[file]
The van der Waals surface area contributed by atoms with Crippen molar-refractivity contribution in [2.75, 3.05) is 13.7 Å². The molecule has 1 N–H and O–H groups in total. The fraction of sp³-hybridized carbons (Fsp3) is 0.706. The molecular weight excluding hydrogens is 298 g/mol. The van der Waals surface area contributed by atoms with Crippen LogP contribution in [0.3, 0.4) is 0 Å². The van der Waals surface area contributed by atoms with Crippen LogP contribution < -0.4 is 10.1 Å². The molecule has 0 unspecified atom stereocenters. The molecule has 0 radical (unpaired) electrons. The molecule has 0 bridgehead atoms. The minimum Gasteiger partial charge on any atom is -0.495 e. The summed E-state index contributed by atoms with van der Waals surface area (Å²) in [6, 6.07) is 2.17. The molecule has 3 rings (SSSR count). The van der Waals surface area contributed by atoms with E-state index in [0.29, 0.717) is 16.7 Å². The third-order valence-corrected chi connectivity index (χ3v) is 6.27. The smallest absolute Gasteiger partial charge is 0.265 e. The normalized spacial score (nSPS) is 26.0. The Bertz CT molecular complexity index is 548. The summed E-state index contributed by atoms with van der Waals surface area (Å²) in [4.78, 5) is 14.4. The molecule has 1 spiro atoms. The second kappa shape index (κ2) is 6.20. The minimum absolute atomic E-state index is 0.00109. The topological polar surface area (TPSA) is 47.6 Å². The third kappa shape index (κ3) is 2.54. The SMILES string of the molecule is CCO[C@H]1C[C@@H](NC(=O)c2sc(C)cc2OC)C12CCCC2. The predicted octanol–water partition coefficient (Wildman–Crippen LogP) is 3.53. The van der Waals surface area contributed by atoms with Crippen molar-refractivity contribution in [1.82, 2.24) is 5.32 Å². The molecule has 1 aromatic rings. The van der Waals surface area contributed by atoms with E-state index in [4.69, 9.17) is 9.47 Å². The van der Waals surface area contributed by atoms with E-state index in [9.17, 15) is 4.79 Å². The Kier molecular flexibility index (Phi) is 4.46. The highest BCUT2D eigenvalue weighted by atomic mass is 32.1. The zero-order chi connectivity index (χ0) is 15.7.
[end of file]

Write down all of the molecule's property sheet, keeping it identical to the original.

The van der Waals surface area contributed by atoms with Crippen molar-refractivity contribution in [2.75, 3.05) is 13.7 Å². The molecule has 1 N–H and O–H groups in total. The fraction of sp³-hybridized carbons (Fsp3) is 0.706. The molecular weight excluding hydrogens is 298 g/mol. The van der Waals surface area contributed by atoms with Crippen LogP contribution in [0.3, 0.4) is 0 Å². The van der Waals surface area contributed by atoms with Crippen LogP contribution < -0.4 is 10.1 Å². The molecule has 0 unspecified atom stereocenters. The molecule has 0 radical (unpaired) electrons. The molecule has 0 bridgehead atoms. The minimum Gasteiger partial charge on any atom is -0.495 e. The summed E-state index contributed by atoms with van der Waals surface area (Å²) in [6, 6.07) is 2.17. The molecule has 3 rings (SSSR count). The van der Waals surface area contributed by atoms with E-state index in [0.29, 0.717) is 16.7 Å². The third-order valence-corrected chi connectivity index (χ3v) is 6.27. The smallest absolute Gasteiger partial charge is 0.265 e. The normalized spacial score (nSPS) is 26.0. The Bertz CT molecular complexity index is 548. The summed E-state index contributed by atoms with van der Waals surface area (Å²) in [4.78, 5) is 14.4. The molecule has 1 spiro atoms. The second kappa shape index (κ2) is 6.20. The minimum absolute atomic E-state index is 0.00109. The topological polar surface area (TPSA) is 47.6 Å². The third kappa shape index (κ3) is 2.54. The SMILES string of the molecule is CCO[C@H]1C[C@@H](NC(=O)c2sc(C)cc2OC)C12CCCC2. The predicted octanol–water partition coefficient (Wildman–Crippen LogP) is 3.53. The van der Waals surface area contributed by atoms with Crippen molar-refractivity contribution in [1.82, 2.24) is 5.32 Å². The molecule has 1 aromatic rings. The van der Waals surface area contributed by atoms with E-state index in [4.69, 9.17) is 9.47 Å². The van der Waals surface area contributed by atoms with E-state index in [9.17, 15) is 4.79 Å². The Kier molecular flexibility index (Phi) is 4.46. The highest BCUT2D eigenvalue weighted by atomic mass is 32.1. The zero-order chi connectivity index (χ0) is 15.7.